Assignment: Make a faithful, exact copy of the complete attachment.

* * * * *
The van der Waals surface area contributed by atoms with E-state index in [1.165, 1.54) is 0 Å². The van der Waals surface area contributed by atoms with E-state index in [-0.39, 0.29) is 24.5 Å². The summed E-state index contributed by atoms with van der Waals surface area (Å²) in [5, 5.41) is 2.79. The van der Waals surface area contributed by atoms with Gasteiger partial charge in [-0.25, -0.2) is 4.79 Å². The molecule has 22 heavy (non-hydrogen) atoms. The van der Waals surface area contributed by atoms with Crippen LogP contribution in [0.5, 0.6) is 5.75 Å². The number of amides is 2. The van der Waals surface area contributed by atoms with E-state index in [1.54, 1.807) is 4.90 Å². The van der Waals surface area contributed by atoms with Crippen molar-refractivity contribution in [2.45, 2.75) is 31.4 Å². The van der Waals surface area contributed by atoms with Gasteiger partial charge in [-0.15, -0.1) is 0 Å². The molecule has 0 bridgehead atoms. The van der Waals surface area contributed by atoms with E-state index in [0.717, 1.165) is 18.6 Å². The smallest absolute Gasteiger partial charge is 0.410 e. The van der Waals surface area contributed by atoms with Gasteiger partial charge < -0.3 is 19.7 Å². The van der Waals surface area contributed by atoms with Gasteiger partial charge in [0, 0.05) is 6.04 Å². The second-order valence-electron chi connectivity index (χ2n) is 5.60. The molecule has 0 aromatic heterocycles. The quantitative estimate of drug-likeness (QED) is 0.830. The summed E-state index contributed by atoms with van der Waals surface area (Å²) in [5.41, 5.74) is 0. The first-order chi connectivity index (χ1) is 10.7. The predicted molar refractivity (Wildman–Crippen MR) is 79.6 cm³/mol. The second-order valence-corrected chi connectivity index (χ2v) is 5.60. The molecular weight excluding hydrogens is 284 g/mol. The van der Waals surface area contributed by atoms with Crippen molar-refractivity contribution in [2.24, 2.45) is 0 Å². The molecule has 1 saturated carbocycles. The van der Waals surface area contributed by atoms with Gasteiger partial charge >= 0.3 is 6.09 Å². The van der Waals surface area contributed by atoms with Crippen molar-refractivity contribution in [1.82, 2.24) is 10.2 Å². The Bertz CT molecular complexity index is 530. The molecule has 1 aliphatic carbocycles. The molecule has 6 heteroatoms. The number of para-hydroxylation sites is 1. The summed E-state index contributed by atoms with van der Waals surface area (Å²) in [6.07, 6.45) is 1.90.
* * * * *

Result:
The van der Waals surface area contributed by atoms with E-state index in [1.165, 1.54) is 0 Å². The van der Waals surface area contributed by atoms with E-state index in [-0.39, 0.29) is 24.5 Å². The summed E-state index contributed by atoms with van der Waals surface area (Å²) in [5, 5.41) is 2.79. The van der Waals surface area contributed by atoms with Gasteiger partial charge in [-0.25, -0.2) is 4.79 Å². The molecule has 22 heavy (non-hydrogen) atoms. The van der Waals surface area contributed by atoms with Crippen LogP contribution in [0.5, 0.6) is 5.75 Å². The number of amides is 2. The van der Waals surface area contributed by atoms with E-state index in [1.54, 1.807) is 4.90 Å². The van der Waals surface area contributed by atoms with Crippen molar-refractivity contribution in [2.45, 2.75) is 31.4 Å². The van der Waals surface area contributed by atoms with Gasteiger partial charge in [-0.15, -0.1) is 0 Å². The molecule has 0 bridgehead atoms. The van der Waals surface area contributed by atoms with E-state index in [0.717, 1.165) is 18.6 Å². The smallest absolute Gasteiger partial charge is 0.410 e. The van der Waals surface area contributed by atoms with Gasteiger partial charge < -0.3 is 19.7 Å². The van der Waals surface area contributed by atoms with Gasteiger partial charge in [0, 0.05) is 6.04 Å². The second-order valence-electron chi connectivity index (χ2n) is 5.60. The molecule has 0 aromatic heterocycles. The quantitative estimate of drug-likeness (QED) is 0.830. The summed E-state index contributed by atoms with van der Waals surface area (Å²) in [5.41, 5.74) is 0. The first-order chi connectivity index (χ1) is 10.7. The predicted molar refractivity (Wildman–Crippen MR) is 79.6 cm³/mol. The second-order valence-corrected chi connectivity index (χ2v) is 5.60. The molecular weight excluding hydrogens is 284 g/mol. The van der Waals surface area contributed by atoms with Crippen molar-refractivity contribution in [2.24, 2.45) is 0 Å². The molecule has 1 saturated carbocycles. The van der Waals surface area contributed by atoms with Gasteiger partial charge >= 0.3 is 6.09 Å². The van der Waals surface area contributed by atoms with Crippen molar-refractivity contribution in [1.82, 2.24) is 10.2 Å². The Bertz CT molecular complexity index is 530. The molecule has 1 aliphatic carbocycles. The molecule has 6 heteroatoms. The number of para-hydroxylation sites is 1. The summed E-state index contributed by atoms with van der Waals surface area (Å²) in [6.07, 6.45) is 1.90.